Over the weekend, Steve Berman and I had an interesting discussion on Twitter. (If don’t follow us on Twitter, you should. We’re both great follows, if I do say so myself.) Anyway, the exchange got me thinking about how the outcome of the 2020 election might have been different if there had been no pandemic. Steve and many others believe that without the pandemic and the associated economic downturn that Donald Trump would have cruised to re-election. I’m not so sure.
Let’s get in the Wayback Machine and go back to a time when you might think that Coronavirus had something to do with beer to consider the possibilities. Back in 2019, several polls showed that Trump already had an uphill battle for re-election. In March 2019, 46 percent of voters told a Hill-Harris poll that they would not consider voting for Donald Trump. Granted, that isn’t a majority but if a candidate has alienated nearly half of the electorate 18 months before the election, he’s in serious trouble. Another NBC News/WSJ poll in November found that 46 percent were certain to vote against Trump. Numbers were similar in the swing states.
As Dick Morris used to say, re-electing a politician is like deciding whether you want to stay married to your spouse. If you’re undecided, it’s a bad sign, especially since some number of voters who would consider voting for Trump would ultimately decide to vote against him. Of course, the picture is even more bleak if the voters are openly saying they want a divorce.
Things got even worse the next year. When Trump faced his first impeachment in early 2020, half of Americans approved of impeachment, and a plurality wanted him removed from office. These numbers indicate that a large number of moderates and independents, the voters who decide elections, had already soured on Trump.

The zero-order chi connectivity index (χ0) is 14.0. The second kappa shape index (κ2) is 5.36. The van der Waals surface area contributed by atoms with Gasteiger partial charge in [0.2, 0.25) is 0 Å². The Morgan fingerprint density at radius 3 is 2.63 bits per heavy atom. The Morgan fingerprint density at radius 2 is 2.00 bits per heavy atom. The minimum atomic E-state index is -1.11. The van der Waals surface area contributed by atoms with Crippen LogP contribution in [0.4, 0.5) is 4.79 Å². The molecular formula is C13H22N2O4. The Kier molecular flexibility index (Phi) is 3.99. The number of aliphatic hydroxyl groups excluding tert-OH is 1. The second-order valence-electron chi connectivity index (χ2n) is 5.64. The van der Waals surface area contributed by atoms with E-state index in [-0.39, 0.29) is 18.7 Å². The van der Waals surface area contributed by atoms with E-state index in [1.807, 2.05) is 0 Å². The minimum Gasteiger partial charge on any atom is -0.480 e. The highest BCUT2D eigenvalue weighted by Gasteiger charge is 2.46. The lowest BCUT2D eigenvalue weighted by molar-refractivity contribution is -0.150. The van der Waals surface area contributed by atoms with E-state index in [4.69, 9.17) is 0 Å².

It was sheer insanity for Republicans to nominate a candidate that half the country thought should have been forcibly removed from office during his first term. The electorate would have to be schizophrenic to give a second term to a man it thought needed to be removed only a few months before.
To be sure, there can be polling errors, people could change their minds, and a very bad Democratic candidate could have pushed voters to view Trump as the lesser evil. Unfortunately for Republicans, Hillary Clinton was not available and Democrats rallied to stop a Bernie Sanders nomination.
But what about the economy? Wouldn’t voters pull the lever for Trump because of the surging stock market and low unemployment? I wouldn’t bet on it.
For starters, the economy wasn’t nearly as strong as Republicans were claiming. Throughout 2019, the economy was slowing and Trump’s fingerprints were all over the impending recession.
Before the pandemic, the big problem facing the economy was the trade war. Donald Trump fired the first shots in the tariff wars with steel and aluminum tariffs that went into effect in March 2018. Trump’s tariffs were imposed not only on China but on most of America’s major trading partners.
The most immediate results of the trade war were billions of dollars in bailouts for Trump’s rural farm supporters who lost their export markets to retaliatory tariffs. Politico points out that by 2020 federal payments to farmers had more than doubled from 2018 levels. These subsidies were all that kept many farms afloat.
Worse, the tariff wars also severely damaged American manufacturing. The US manufacturing sector was in recession for all of 2019 per Federal Reserve data. That recession included job losses and slow hiring, particularly in the second half of the year. Many of these job losses were in the Rust Belt states which were must-win for Donald Trump.
Still worse, the rest of the economy followed the manufacturing sector into recession in early 2021. Economic data shows that the recession predated the pandemic in the US since the downturn started in February while community spread and lockdowns did not begin until mid-March.